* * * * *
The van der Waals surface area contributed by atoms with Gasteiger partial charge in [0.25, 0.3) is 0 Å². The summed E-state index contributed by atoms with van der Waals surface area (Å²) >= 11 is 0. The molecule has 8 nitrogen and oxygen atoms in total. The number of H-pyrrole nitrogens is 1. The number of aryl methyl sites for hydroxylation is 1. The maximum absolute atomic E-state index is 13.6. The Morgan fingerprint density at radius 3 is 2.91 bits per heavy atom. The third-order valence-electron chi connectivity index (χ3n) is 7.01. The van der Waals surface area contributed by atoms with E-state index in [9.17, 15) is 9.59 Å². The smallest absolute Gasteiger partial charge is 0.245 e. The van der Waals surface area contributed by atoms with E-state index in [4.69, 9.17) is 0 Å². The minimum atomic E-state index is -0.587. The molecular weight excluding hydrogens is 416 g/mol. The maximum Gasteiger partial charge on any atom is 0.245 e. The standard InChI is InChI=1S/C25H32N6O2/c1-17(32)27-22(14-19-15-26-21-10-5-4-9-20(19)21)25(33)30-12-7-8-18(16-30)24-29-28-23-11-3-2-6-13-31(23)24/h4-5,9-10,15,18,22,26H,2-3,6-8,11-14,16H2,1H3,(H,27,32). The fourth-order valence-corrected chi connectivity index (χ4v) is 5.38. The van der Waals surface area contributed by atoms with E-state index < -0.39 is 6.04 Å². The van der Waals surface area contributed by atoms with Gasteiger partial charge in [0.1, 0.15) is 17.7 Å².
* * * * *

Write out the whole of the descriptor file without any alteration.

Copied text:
The van der Waals surface area contributed by atoms with Gasteiger partial charge in [0.25, 0.3) is 0 Å². The summed E-state index contributed by atoms with van der Waals surface area (Å²) >= 11 is 0. The molecule has 8 nitrogen and oxygen atoms in total. The number of H-pyrrole nitrogens is 1. The number of aryl methyl sites for hydroxylation is 1. The maximum absolute atomic E-state index is 13.6. The Morgan fingerprint density at radius 3 is 2.91 bits per heavy atom. The third-order valence-electron chi connectivity index (χ3n) is 7.01. The van der Waals surface area contributed by atoms with E-state index in [9.17, 15) is 9.59 Å². The smallest absolute Gasteiger partial charge is 0.245 e. The van der Waals surface area contributed by atoms with E-state index in [4.69, 9.17) is 0 Å². The minimum atomic E-state index is -0.587. The molecular weight excluding hydrogens is 416 g/mol. The maximum Gasteiger partial charge on any atom is 0.245 e. The standard InChI is InChI=1S/C25H32N6O2/c1-17(32)27-22(14-19-15-26-21-10-5-4-9-20(19)21)25(33)30-12-7-8-18(16-30)24-29-28-23-11-3-2-6-13-31(23)24/h4-5,9-10,15,18,22,26H,2-3,6-8,11-14,16H2,1H3,(H,27,32). The fourth-order valence-corrected chi connectivity index (χ4v) is 5.38. The van der Waals surface area contributed by atoms with E-state index < -0.39 is 6.04 Å². The van der Waals surface area contributed by atoms with Gasteiger partial charge in [0.1, 0.15) is 17.7 Å².